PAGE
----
Gay British-Mexican man convicted in Qatar following police-led Grindr sting

Manuel Guerrero Aviña was arrested in February after reportedly being lured to a meeting point by police posing as a man named 'Gio' on Grindr.

A group of people holding a sign reading
Image: @fairsqprojects via X

A gay British-Mexican man who was arrested in Qatar earlier this year following an alleged police-led Grindr sting has received a suspended six-month prison sentence, alongside a fine of £2,100. The decision was delivered on Wednesday, June 4, at Al Sadd Criminal Court in the capital city, Doha.

According to reports, Manuel Guerrero Aviña was found guilty of being in possession of an illegal substance, and Qatari officials maintain that the 44-year-old’s arrest in February was due to drug offences and “no other factors were taken into account”. They added that tests, which Amnesty International described as “questionable”, found amphetamine and methamphetamine in his system, but Guerrero Aviña denies having taken any illegal substances.

The man’s family claims that drugs were planted in his apartment by police after he was targeted for his sexuality through a “honeytrap operation”. The airline worker, who had been living in Qatar for seven years without trouble, was reportedly lured to a meeting spot by authorities posing as a man named ‘Gio’ on the gay hookup app Grindr.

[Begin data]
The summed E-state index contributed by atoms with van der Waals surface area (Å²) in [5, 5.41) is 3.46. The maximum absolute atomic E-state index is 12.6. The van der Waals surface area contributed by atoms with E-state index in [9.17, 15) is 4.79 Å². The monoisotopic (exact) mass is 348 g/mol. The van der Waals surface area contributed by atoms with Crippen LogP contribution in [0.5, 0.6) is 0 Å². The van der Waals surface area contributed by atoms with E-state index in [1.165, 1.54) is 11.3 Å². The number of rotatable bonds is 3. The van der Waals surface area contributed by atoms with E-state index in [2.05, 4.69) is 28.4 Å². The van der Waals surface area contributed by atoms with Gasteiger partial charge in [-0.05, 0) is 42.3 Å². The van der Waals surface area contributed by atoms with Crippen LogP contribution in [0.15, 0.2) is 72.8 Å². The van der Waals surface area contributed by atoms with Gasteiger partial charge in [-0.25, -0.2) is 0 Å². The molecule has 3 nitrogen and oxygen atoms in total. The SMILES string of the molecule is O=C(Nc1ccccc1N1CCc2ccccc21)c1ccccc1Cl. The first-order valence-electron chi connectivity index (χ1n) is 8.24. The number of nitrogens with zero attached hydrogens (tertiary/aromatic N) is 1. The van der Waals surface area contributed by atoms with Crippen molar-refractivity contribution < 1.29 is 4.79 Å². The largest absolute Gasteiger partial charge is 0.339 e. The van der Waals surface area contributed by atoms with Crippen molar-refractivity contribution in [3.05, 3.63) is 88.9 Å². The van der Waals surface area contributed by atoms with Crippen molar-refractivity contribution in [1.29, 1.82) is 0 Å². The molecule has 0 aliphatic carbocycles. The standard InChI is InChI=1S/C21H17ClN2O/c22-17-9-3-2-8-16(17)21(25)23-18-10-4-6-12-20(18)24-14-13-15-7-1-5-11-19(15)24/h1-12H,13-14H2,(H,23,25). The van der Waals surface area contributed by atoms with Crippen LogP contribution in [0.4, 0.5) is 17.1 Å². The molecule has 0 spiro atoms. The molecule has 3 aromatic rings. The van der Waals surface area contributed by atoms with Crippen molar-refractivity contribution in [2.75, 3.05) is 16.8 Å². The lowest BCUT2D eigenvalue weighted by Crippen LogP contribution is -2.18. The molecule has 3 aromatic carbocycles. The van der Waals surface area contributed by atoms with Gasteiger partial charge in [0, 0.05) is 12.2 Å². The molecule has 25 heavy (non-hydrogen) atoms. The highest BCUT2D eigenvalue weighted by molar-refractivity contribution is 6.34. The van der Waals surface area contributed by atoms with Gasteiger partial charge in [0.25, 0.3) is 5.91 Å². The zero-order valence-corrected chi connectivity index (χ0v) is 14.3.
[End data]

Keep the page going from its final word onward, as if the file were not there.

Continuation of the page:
Following his arrest, Guerrero Aviña was sent to a detention centre where he was allegedly denied access to a lawyer and antiretroviral HIV medication, and was forced to sign documents in Arabic without a translator. After 42 days, he was released on the condition that he hand over his passport.

His trial has been described as a “travesty of justice” by human rights group FairSquare and Amnesty International urged Qatar to overturn the “outrageous conviction”.

“There are serious fears that Guerrero Aviña was targeted for his sexual orientation and was coerced into providing the authorities with information that they could use to pursue a wider crackdown on LGBTI individuals in Qatar,” said Aya Majzoub, Deputy Regional Director for the Middle East and North Africa at Amnesty International.

“Guerrero Aviña’s treatment in custody and his unfair trial was utterly horrific. Instead of convicting people after unfair proceedings, Qatar’s authorities must urgently end the discrimination and persecution of people based on their sexual orientation and gender identities and repeal all laws that discriminate against LGBTI people.”


Similarly, Deborah Gold, CEO of National AIDS Trust, stated: “Throughout this whole process of arrest, detention, and trial Manuel has been unable to have uninterrupted access to life-saving medication and proper tests and assessment. We are hugely concerned that he will not be able to access the ongoing medical care and treatment that is his human right while in Qatar. We urge the British government to do all it can to ensure Manuel’s health, rights, and wellbeing.”

Guerrero Aviña described the entire situation as a human rights breach, adding: “Although I welcome the fact that I can leave the country, I still condemn the unfair trial I have been subjected to and the torture and ill treatment I endured during my preliminary detention”.

In case he accepts the verdict, which he is considering appealing, and pays the fine, he will be able to leave Qatar. Qatari prosecutors similarly have 30 days to appeal the sentence, meaning Guerrero Aviña can’t leave the nation immediately even if he accepts the conviction.

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